Hunger Games: 20 Wild Revelations About Katniss And Gale’s Relationship
She has a connection with him that she can't have with any one else because of the Hunger Games. She feels guilty and responsible for his. One interesting aspect of Peeta and Katniss' relationship is the evolution. During the first novel, The Hunger Games, Katniss reacts to. Katniss and Gale had a lot of history before Peeta ever really came into the picture in The Hunger Games. and Katniss Everdeen was doomed from the start simply due to the pair forging their relationship out of survival.
Gale is the only person close to Katniss who really challenges her and calls her out on her lies, which is the mark of a good partner. While Peeta eventually becomes more willing to challenge Katniss as a partner, he doesn't seem nearly as good at is as Gale.
Knowing that he had to care for not only his family but Katniss's while she was in the Games is probably the only thing that kept him from volunteering as tribute. The Hunger Games could have had an entirely different ending had Gale opted to volunteer in place of Peeta.
Snow may have bought their plan and Katniss and Gale would likely have moved into Victor's Village, married and possibly remained there without ever starting a rebellion.
Does Katniss Truly Love Peeta? | HuffPost
Both of the teens change their minds about running away at different points in the series, but Gale's instinct to put Katniss, along with his family, over any sense of duty or rebellion that he feels points toward his commitment to the girl from the Seam.
To be fair, we are pretty sure that Katniss would punch the lights out of anyone else who dared call her Gale's special nickname. There's also the fact that many brothers and sisters share silly nicknames for one another, giving this tidbit an ambiguous nature.
Gale Hawthorne's views are fundamentally different, as he argues from a more traditional standpoint where casualties of war are acceptable as long as they help win it. Gale is also eager to jump on the "Let's take out the Capitol!
In the end, fighting the Capitol did result in the loss of her sister and thousands of other citizens, but it did end the fascist regime that controlled Panem and, hopefully, resulted in the freedom for everyone in the country. It's also important to note, as ever, that these two are teenagers faced with daily violence and a revolution.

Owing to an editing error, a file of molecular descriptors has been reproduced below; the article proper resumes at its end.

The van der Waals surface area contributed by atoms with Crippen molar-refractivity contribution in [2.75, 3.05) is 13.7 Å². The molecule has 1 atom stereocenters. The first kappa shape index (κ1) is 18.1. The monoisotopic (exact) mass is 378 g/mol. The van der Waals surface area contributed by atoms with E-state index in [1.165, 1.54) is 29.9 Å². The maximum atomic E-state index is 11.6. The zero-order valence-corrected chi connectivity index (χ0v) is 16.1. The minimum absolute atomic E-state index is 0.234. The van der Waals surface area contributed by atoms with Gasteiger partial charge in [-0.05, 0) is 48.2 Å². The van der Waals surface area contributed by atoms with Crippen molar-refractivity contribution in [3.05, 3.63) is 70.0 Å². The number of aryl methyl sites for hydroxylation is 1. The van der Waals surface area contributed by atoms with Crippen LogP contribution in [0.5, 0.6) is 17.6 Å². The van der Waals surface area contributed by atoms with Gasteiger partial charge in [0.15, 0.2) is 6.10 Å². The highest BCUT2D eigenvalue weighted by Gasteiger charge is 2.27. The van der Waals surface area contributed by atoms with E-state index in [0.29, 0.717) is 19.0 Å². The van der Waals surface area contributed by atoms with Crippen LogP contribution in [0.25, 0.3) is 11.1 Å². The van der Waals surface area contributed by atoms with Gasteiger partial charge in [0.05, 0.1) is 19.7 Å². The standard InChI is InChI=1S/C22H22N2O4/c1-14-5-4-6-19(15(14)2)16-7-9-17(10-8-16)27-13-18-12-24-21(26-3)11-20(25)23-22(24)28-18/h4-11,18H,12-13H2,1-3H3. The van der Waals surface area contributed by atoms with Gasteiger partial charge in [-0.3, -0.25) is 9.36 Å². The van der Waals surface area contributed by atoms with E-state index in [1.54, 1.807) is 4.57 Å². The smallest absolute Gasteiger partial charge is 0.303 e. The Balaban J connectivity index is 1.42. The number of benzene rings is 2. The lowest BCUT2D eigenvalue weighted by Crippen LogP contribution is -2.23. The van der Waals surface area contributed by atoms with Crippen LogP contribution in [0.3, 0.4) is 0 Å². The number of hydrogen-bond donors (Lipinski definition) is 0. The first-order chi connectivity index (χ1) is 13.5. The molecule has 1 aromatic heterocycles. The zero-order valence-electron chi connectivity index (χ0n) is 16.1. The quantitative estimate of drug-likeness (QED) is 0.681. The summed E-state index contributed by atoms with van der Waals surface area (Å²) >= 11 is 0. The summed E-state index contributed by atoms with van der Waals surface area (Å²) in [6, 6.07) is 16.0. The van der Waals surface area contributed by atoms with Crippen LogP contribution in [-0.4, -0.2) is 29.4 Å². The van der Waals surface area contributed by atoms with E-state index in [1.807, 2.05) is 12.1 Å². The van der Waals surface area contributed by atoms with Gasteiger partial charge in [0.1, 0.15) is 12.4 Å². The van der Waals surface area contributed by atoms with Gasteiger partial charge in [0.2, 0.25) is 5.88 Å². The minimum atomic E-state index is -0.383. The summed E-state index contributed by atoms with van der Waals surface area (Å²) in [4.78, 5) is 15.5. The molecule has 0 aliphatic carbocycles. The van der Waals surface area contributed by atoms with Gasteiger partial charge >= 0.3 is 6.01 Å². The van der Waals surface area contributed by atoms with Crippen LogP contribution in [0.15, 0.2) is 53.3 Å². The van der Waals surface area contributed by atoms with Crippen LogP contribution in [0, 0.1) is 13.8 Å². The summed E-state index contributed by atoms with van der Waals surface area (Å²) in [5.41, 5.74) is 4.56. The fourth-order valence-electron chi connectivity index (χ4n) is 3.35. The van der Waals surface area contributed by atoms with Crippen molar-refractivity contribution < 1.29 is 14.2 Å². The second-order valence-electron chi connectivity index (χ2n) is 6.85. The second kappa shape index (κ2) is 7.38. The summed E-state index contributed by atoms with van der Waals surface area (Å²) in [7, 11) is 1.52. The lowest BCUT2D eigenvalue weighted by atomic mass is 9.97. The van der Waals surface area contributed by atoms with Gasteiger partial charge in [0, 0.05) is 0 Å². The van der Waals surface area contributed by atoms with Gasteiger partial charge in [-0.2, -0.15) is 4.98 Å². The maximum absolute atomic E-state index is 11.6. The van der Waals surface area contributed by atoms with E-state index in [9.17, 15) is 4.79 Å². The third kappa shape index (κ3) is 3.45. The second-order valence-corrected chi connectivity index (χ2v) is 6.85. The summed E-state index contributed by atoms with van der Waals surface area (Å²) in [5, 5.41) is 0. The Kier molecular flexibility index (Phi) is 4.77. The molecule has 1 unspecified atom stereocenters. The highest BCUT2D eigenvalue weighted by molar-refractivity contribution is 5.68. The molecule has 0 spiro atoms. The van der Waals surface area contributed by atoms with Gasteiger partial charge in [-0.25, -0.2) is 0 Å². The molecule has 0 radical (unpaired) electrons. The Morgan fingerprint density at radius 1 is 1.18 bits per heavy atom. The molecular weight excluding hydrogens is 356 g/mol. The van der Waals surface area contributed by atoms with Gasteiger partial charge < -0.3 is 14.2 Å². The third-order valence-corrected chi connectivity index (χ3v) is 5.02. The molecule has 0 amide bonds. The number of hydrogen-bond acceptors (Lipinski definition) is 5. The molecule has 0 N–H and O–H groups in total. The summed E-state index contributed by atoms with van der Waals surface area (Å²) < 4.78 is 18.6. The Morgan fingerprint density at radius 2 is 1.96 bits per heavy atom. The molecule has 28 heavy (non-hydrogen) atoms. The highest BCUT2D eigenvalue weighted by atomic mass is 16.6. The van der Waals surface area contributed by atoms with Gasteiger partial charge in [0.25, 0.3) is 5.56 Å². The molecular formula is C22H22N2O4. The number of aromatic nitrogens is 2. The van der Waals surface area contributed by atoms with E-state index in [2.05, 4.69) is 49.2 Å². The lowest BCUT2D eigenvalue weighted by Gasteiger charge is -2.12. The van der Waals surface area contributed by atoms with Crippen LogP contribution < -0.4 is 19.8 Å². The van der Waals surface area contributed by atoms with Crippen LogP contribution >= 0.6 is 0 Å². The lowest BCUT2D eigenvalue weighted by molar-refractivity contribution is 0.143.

They shouldn't even have to make decisions like these. He managed to declare his love for Katniss Everdeen live on national television during his interview with the colorful host Caesar Flickerman, not only as an act of truth but as a strategy to help Katniss have a stronger chance of winning the Hunger Games.
He was able to hand Katniss a variety of slayed animals, mock the Capitol in their secret place, trust her with his own life and teach her how to trap, but he couldn't voice his own feelings.
Most of these instances occur during vulnerable, emotional moments during which Katniss seems to seek comfort above all else. My point is that there are too many external factors pushing against them for love to blossom before the last few chapters. At the end, however, all these obstacles disappear. Gale traipses off to District 2. The war ends and the Capitol becomes no more. Only when these obstacles fall away, can Katniss contemplate Peeta in a romantic way.
At the end, Katniss falls in love with Peeta's optimistic nature. Peeta maintains his sunny disposition despite his sufferings. In a way, his fate was worse than Katniss'. He lost his entire family. The Capitol hacked his mind and transformed him into a different person.
Does Katniss Truly Love Peeta?
Still, he clings to the happiness that he ekes out in District As Katniss describes Peeta, he is sunlight in the meadows -- hope in the darkness. He's a perfect antidote to Katniss' natural and warranted pessimism and gloom. Katniss never actually loves Peeta in a mature and romantic way.
Her feelings for him vary based on the situation, but they never develop into full-blown love. Katniss never treats Peeta as true partner on her own level.
Katniss Everdeen and Peeta Mellark: A Realistic "Love Story"